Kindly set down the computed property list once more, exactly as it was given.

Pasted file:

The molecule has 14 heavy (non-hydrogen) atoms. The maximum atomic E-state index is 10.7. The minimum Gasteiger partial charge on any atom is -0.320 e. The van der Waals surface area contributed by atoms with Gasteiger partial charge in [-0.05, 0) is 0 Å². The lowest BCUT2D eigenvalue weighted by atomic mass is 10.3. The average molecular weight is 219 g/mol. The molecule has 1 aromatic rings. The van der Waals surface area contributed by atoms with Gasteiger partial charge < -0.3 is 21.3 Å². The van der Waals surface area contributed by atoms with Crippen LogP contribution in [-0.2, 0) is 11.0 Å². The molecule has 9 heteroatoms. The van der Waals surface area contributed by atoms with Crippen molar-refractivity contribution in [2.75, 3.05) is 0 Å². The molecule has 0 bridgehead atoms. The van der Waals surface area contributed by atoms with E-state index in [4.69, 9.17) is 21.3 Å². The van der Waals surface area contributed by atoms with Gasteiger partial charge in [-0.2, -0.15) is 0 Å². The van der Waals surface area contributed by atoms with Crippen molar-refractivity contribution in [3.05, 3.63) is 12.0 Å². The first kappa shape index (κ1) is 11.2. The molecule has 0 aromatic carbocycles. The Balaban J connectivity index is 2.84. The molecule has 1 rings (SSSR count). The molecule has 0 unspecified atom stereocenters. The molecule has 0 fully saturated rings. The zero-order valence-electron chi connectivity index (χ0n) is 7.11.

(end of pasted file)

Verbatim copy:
The molecule has 14 heavy (non-hydrogen) atoms. The maximum atomic E-state index is 10.7. The minimum Gasteiger partial charge on any atom is -0.320 e. The van der Waals surface area contributed by atoms with Gasteiger partial charge in [-0.05, 0) is 0 Å². The lowest BCUT2D eigenvalue weighted by atomic mass is 10.3. The average molecular weight is 219 g/mol. The molecule has 1 aromatic rings. The van der Waals surface area contributed by atoms with Gasteiger partial charge < -0.3 is 21.3 Å². The van der Waals surface area contributed by atoms with Crippen LogP contribution in [-0.2, 0) is 11.0 Å². The molecule has 9 heteroatoms. The van der Waals surface area contributed by atoms with Crippen molar-refractivity contribution in [2.75, 3.05) is 0 Å². The molecule has 0 bridgehead atoms. The van der Waals surface area contributed by atoms with E-state index in [4.69, 9.17) is 21.3 Å². The van der Waals surface area contributed by atoms with Gasteiger partial charge in [-0.2, -0.15) is 0 Å². The van der Waals surface area contributed by atoms with Crippen molar-refractivity contribution in [3.05, 3.63) is 12.0 Å². The first kappa shape index (κ1) is 11.2. The molecule has 0 aromatic carbocycles. The Balaban J connectivity index is 2.84. The molecule has 1 rings (SSSR count). The molecule has 0 unspecified atom stereocenters. The molecule has 0 fully saturated rings. The zero-order valence-electron chi connectivity index (χ0n) is 7.11.